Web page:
I’ve been writing about "supply chain" for a long time, but I have to admit that I still tend to cringe whenever I see those words appear in the popular media. The core concepts of supply chain management date back at least to the late 1950s, and the words themselves were coined more than 30 years ago, and yet to some late-comers, supply chain is thought of as just one or two steps up from a fad. An unusually long-lasting fad, true, but a fad nonetheless.
I used to get excited when I’d see a mention of the supply chain in a major newsstand publication, but lately I find myself hoping I can get at least a few paragraphs into the article without rolling my eyes. Take this recent headline, for example: "2011’s hottest job you never thought of" (from Fortune magazine). As you’ve probably guessed, the hottest job is supply chain manager. And, as you’ve also probably guessed, the author wasted no time at all in trotting out the tired cliché that logistics is "a non-sexy field centered on boring, low-paid warehouse work."
However, the good news that came out of the article is that supply chain managers—in all their non-sexy, boring glory—are in hot demand right now. If the Fortune writer has her facts right, there are apparently openings for "thousands" of supply chain jobs, and the article points to a survey (from the National Association of Colleges and Employers) suggesting that nearly half of all U.S. companies plan to hire logistics graduates in 2011. So there could be a lot of fresh young (and maybe not-so-young) faces applying to you for jobs this year, armed with a supply chain degree or certificate.
That doesn’t necessarily mean, though, that these new grads will have the right skills to improve your operations. As Bill McBeath, chief research officer with ChainLink Research, notes, too many supply chain courses today focus on the theoretical rather than the real world. In a recent survey on the current state of supply chain education, ChainLink discovered that respondents tend to feel lukewarm about the quality of the programs.
"Are existing supply chain education programs covering the right subjects and with good content? Sort of," McBeath observes, citing survey results. "Do they have great instructors? Not really. And are courses convenient to attend and reasonably priced? No!"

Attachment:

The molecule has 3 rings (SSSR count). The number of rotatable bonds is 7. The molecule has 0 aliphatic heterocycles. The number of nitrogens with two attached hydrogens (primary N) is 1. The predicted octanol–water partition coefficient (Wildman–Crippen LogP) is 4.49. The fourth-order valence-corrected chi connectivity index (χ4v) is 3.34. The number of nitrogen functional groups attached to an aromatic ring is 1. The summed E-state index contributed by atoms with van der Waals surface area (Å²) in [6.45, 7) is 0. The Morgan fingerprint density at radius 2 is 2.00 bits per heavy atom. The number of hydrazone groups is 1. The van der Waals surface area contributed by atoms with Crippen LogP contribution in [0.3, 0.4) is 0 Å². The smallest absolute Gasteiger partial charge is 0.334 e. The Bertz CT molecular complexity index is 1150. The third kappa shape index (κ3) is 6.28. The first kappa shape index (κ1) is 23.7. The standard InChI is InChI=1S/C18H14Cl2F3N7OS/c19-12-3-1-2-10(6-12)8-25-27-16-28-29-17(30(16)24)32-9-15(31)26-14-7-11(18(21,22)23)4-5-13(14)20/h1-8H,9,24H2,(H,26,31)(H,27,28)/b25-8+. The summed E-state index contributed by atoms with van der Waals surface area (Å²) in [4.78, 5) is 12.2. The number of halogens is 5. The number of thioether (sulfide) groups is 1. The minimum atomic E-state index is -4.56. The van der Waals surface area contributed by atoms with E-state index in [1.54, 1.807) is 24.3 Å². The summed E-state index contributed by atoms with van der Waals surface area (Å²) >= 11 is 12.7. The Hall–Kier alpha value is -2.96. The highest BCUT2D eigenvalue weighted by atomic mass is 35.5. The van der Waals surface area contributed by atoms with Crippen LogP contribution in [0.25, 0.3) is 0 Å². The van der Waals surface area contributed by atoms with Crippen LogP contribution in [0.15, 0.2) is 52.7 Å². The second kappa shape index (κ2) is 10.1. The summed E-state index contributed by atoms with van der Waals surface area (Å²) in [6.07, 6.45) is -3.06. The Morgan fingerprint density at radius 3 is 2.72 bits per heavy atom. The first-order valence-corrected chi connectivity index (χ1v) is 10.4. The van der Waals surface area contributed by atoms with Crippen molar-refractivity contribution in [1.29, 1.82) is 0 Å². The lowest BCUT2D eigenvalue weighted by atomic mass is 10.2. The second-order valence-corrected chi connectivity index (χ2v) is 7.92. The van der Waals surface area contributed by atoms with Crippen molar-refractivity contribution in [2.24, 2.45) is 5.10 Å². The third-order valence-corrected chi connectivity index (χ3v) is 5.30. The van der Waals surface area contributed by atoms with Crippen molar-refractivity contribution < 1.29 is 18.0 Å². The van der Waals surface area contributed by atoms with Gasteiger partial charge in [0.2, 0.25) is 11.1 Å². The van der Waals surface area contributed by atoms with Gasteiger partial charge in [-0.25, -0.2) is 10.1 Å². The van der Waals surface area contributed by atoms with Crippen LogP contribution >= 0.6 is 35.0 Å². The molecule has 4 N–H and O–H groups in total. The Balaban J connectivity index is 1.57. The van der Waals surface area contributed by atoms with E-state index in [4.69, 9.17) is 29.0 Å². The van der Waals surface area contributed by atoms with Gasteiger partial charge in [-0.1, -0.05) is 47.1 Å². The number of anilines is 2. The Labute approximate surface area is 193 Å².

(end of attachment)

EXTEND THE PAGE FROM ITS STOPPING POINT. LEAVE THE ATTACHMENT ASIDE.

When ChainLink asked companies what their most important education needs were, the top response was supply chain strategy and leadership, followed by risk management and then demand management. "Supply chain professionals [need] to be able to speak the language of the CEO and the board," McBeath points out, "translating supply chain improvements into financial and strategic terms."
Jason Breault, managing director of TopGrading Solutions, a recruiting firm specializing in supply chain planning and procurement, has seen his client list grow recently "based on the fact that a lot of companies got caught off guard by the recession because they did not have a demand planning process in place. They realize the impact this has to the bottom line and are putting teams together to be better prepared for the recovery."
So how do you know if somebody has the supply chain skills your company needs and will be able to successfully tackle problems as they arise? Harry Joiner, an Atlanta-based executive recruiter, recommends asking a job candidate to describe a specific challenge he or she has confronted in a previous work situation. If the candidate is a good problem solver, they should be able to demonstrate an ability to: define the problem; define the objectives; generate alternatives; develop a detailed action plan; troubleshoot; communicate; and lastly, implement.
I’ve been saying this for so many years now that it’s become Blanchard’s Rule # 1 of Supply Chain Management: Top-performing companies have top-performing supply chain people working for them. There’s no shortcut; you absolutely need to have people on your staff who, like you, understand the crucial role that material handling and logistics play in your company’s operations. As the economy recovers, make sure you put the recruitment of supply chain talent at the top of your to-do list for 2011.